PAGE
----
the enormous pressure for real estate land, it is now impossible to buy agricultural land. It is really funny that the old vineyards that best express our Cabernet are now threatened. They should be protected and declared a national monument,” he affirms.
But Chilean Cabernets must dodge another obstacle: many of these vineyards that miraculously escaped the uprooting and reconversion wave due to their low
productivity now suffer the typical diseases of third and fourth age plants, like fungi in the wood and viral attacks. in Barros’s opinion, the 1990s fashion of over-prolonging the season in order to harvest grapes with riper and crunchier seeds not only produced wines of higher ph and more black fruit, but also affected plant structure.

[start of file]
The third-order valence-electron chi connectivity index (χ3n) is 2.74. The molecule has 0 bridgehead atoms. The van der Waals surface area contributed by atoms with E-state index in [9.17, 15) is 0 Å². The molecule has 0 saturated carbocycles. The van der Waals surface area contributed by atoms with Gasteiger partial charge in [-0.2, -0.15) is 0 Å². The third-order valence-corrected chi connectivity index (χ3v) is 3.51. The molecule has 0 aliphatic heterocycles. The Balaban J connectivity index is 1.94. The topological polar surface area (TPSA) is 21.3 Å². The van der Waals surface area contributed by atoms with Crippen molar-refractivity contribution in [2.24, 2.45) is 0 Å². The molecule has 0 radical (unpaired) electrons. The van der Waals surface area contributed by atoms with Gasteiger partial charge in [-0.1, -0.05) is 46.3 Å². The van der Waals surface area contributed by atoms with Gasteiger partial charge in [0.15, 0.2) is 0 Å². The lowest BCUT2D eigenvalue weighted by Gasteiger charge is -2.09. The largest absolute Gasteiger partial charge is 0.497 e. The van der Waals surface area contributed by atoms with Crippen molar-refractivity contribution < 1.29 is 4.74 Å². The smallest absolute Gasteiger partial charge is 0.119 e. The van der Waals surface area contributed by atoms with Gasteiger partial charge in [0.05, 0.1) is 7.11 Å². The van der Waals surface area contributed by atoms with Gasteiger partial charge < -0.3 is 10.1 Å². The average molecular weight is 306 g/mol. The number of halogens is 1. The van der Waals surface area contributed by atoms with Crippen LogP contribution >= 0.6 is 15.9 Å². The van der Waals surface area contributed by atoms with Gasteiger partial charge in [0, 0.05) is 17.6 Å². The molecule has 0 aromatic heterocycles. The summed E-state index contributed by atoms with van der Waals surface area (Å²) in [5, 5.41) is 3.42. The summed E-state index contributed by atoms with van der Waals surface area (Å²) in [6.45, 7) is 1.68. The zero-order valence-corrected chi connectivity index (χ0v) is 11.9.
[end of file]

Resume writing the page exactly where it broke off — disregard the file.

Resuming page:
“Overstressing the plants took its toll. today, these Cabernets have short roots and simply cannot withstand heat waves, especially those planted on sandier soil. those vineyards produce dehydrated berries, which result in wines that are more vegetal and alcoholic. the truth is that this was a dark age that we are fortunately leaving behind,” he says.
Today, wineries are moving at a brisk pace, as they need to renew their vineyards. the problem is that many of them have opted for clones that are very productive, like 46 and 341, in an effort to homogenize their vineyards and achieve greater yields. “Wineries should protect this rich genetic heritage and we, as nurseries, should provide them with all possible alternatives to grow vines with identity so they express the diversity of our fields at their best,” he concludes.